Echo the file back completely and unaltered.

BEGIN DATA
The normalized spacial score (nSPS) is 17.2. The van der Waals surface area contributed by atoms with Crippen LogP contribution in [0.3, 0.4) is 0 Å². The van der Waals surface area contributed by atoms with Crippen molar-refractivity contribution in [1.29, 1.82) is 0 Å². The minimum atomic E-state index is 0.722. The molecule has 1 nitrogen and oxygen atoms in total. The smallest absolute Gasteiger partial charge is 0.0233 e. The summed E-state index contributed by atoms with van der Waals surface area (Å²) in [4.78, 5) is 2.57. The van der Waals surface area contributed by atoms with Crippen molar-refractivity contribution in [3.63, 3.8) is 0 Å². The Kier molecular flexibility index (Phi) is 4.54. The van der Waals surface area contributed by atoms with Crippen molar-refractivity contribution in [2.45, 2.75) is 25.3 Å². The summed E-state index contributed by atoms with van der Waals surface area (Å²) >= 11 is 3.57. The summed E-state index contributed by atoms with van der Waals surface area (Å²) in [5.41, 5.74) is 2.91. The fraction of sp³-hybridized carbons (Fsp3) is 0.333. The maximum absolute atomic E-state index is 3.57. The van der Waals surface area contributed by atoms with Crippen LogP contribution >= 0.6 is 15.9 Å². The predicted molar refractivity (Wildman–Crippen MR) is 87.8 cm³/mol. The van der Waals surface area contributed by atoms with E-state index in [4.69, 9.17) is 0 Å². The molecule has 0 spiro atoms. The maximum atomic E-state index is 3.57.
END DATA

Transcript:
The normalized spacial score (nSPS) is 17.2. The van der Waals surface area contributed by atoms with Crippen LogP contribution in [0.3, 0.4) is 0 Å². The van der Waals surface area contributed by atoms with Crippen molar-refractivity contribution in [1.29, 1.82) is 0 Å². The minimum atomic E-state index is 0.722. The molecule has 1 nitrogen and oxygen atoms in total. The smallest absolute Gasteiger partial charge is 0.0233 e. The summed E-state index contributed by atoms with van der Waals surface area (Å²) in [4.78, 5) is 2.57. The van der Waals surface area contributed by atoms with Crippen molar-refractivity contribution in [3.63, 3.8) is 0 Å². The Kier molecular flexibility index (Phi) is 4.54. The van der Waals surface area contributed by atoms with Crippen molar-refractivity contribution in [2.45, 2.75) is 25.3 Å². The summed E-state index contributed by atoms with van der Waals surface area (Å²) >= 11 is 3.57. The summed E-state index contributed by atoms with van der Waals surface area (Å²) in [5.41, 5.74) is 2.91. The fraction of sp³-hybridized carbons (Fsp3) is 0.333. The maximum absolute atomic E-state index is 3.57. The van der Waals surface area contributed by atoms with Crippen LogP contribution >= 0.6 is 15.9 Å². The predicted molar refractivity (Wildman–Crippen MR) is 87.8 cm³/mol. The van der Waals surface area contributed by atoms with E-state index in [4.69, 9.17) is 0 Å². The molecule has 0 spiro atoms. The maximum atomic E-state index is 3.57.